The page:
Nonetheless, I think WebM’s position would be stronger still if Google would take the step—an admittedly risky step if there are indeed patent infringements within VP8—of offering indemnification to any users or implementers of WebM. This could open the company up to massive liability, but equally, it could cost essentially nothing while making WebM the safest codec option around, something sure to appeal to Microsoft. Certainly, if Google indemnified users, Microsoft would no longer have any reason to not include built-in support for WebM in Internet Explorer 9.

Built-in support is particularly important in the mobile space, where browser plugins and downloadable codecs aren’t an option. If a mobile browser doesn’t support WebM, there’s nothing Google can do to change that (short of providing a whole new mobile browser). As such, even if the separate codec is "good enough" for the desktop, more buy-in is needed from mobile vendors to enable WebM to be a truly universal standard.

Apple faces a similar problem, and due to the company’s commitment to H.264, is likely to be even less keen to include support for the new codec free format converter. Going nuclear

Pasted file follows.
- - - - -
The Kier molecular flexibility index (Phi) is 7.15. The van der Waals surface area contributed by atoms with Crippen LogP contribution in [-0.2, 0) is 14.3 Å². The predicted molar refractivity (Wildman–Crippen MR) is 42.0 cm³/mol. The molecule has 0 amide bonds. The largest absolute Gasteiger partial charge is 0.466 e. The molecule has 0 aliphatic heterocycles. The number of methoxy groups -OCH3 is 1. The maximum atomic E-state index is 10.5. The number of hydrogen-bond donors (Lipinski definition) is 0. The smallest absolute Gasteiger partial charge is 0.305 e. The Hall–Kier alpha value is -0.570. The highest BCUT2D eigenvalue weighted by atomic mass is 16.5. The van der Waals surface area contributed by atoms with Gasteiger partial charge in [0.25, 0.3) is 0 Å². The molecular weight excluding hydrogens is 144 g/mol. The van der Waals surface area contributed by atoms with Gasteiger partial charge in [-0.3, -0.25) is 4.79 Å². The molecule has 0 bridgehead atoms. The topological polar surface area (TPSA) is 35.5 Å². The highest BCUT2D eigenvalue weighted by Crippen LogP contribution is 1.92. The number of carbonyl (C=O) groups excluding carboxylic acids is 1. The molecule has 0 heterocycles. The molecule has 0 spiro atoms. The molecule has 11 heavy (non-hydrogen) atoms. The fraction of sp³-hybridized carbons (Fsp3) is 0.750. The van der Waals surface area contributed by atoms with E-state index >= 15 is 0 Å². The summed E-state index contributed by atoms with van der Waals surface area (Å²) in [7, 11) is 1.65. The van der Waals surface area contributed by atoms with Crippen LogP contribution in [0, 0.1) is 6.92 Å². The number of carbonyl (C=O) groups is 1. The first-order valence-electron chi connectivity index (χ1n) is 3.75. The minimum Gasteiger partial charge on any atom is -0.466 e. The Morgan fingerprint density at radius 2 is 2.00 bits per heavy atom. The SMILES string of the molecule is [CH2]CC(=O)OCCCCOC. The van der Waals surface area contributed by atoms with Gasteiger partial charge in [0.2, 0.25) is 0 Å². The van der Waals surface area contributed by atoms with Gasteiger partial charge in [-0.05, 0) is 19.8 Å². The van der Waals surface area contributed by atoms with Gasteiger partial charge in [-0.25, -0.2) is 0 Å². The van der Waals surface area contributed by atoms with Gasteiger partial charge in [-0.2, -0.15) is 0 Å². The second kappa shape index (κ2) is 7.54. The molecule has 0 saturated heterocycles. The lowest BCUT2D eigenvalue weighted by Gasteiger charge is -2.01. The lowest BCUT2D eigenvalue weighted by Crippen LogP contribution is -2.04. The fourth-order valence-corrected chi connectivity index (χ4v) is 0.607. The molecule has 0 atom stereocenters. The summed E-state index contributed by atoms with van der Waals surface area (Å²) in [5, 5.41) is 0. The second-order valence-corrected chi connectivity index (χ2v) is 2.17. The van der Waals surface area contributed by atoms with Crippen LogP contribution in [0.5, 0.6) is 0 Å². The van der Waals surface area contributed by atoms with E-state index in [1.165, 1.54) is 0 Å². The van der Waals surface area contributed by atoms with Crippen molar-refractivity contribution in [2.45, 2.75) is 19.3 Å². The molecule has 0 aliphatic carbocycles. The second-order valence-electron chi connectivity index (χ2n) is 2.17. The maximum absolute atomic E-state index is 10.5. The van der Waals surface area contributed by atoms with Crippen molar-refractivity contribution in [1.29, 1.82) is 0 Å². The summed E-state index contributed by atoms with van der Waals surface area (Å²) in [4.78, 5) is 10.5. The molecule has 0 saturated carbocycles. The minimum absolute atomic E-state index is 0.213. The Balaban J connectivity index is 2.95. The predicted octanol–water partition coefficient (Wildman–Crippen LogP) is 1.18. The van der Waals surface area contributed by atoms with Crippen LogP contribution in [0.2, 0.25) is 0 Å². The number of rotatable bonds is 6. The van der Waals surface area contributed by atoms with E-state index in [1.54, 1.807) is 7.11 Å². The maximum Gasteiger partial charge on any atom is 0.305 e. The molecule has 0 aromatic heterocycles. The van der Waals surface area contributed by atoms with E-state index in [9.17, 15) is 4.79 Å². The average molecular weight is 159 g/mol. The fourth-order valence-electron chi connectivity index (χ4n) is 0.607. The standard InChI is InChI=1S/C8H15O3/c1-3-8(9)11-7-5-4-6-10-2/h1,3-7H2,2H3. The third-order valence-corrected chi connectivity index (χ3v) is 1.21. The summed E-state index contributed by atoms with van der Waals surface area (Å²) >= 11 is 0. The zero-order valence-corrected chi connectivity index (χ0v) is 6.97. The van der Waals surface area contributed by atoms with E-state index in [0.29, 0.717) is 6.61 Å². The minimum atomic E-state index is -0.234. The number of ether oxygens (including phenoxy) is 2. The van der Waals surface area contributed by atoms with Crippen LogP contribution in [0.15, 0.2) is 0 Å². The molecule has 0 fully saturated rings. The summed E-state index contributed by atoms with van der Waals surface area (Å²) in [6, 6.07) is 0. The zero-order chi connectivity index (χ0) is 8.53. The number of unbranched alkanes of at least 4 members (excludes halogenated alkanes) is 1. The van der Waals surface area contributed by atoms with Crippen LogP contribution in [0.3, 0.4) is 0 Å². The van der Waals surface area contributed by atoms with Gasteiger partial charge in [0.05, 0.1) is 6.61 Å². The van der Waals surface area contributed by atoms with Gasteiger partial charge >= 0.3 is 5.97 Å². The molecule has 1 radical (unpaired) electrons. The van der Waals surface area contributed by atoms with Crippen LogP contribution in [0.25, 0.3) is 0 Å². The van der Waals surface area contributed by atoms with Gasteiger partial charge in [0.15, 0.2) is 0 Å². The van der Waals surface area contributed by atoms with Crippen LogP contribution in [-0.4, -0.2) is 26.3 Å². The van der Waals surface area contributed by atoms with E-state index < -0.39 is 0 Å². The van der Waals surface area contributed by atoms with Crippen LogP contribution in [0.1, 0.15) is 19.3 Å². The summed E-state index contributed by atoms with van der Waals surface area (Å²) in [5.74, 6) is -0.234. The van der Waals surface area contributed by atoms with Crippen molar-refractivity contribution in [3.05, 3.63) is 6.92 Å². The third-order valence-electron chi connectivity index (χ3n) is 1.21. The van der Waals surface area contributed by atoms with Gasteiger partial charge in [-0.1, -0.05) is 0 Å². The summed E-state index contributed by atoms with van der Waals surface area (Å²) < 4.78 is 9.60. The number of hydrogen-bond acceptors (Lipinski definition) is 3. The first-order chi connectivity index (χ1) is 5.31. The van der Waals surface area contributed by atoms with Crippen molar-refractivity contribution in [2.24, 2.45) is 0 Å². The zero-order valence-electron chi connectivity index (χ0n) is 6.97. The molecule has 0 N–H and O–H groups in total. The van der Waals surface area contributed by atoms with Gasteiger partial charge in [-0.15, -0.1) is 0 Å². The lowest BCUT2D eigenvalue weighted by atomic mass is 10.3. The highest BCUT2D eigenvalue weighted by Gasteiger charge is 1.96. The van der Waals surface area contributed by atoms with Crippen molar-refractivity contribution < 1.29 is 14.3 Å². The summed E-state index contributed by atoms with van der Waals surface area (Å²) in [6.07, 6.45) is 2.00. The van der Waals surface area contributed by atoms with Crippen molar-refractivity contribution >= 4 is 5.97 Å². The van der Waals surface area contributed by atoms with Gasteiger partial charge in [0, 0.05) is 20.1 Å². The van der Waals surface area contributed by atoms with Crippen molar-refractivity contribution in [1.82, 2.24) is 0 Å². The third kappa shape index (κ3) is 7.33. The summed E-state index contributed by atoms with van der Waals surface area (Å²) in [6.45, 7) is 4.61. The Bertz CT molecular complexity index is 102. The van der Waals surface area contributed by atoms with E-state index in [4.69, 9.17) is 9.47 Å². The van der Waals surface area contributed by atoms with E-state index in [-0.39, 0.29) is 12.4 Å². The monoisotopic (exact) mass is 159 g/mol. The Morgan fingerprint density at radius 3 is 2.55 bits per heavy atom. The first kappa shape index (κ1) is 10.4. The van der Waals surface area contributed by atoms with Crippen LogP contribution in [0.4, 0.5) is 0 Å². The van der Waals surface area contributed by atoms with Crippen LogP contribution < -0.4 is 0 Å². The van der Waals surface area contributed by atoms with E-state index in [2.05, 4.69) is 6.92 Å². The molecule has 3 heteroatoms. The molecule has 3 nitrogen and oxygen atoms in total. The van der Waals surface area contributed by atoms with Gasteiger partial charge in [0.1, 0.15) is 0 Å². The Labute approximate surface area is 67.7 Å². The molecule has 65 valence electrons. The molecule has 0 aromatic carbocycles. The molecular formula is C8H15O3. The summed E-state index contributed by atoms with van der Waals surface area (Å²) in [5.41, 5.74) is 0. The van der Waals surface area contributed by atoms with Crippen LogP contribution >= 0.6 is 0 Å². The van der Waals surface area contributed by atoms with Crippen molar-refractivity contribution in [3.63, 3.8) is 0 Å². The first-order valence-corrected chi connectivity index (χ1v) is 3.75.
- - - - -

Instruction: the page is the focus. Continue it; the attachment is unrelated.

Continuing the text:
Google does have a nuclear option: restricting HTML5 usage of YouTube to WebM. Though YouTube is not the only source of H.264 video on the Internet, it is one of the largest and most important. A switch to WebM would leave users of Flash-less devices like the iPad high and dry, until they were updated to include the new codec.

Even without such measures, WebM is set to rapidly become the most widely supported standard for Web video. Firefox and Chrome together command about 35 percent of the browser market, which gives them more share than all the current H.264-supporting browsers together. This certainly makes WebM a compelling option.

But until Microsoft and Apple commit to not only allowing use of the new codec, but actually including it, the long battle over which standard to use for Web video won’t end soon.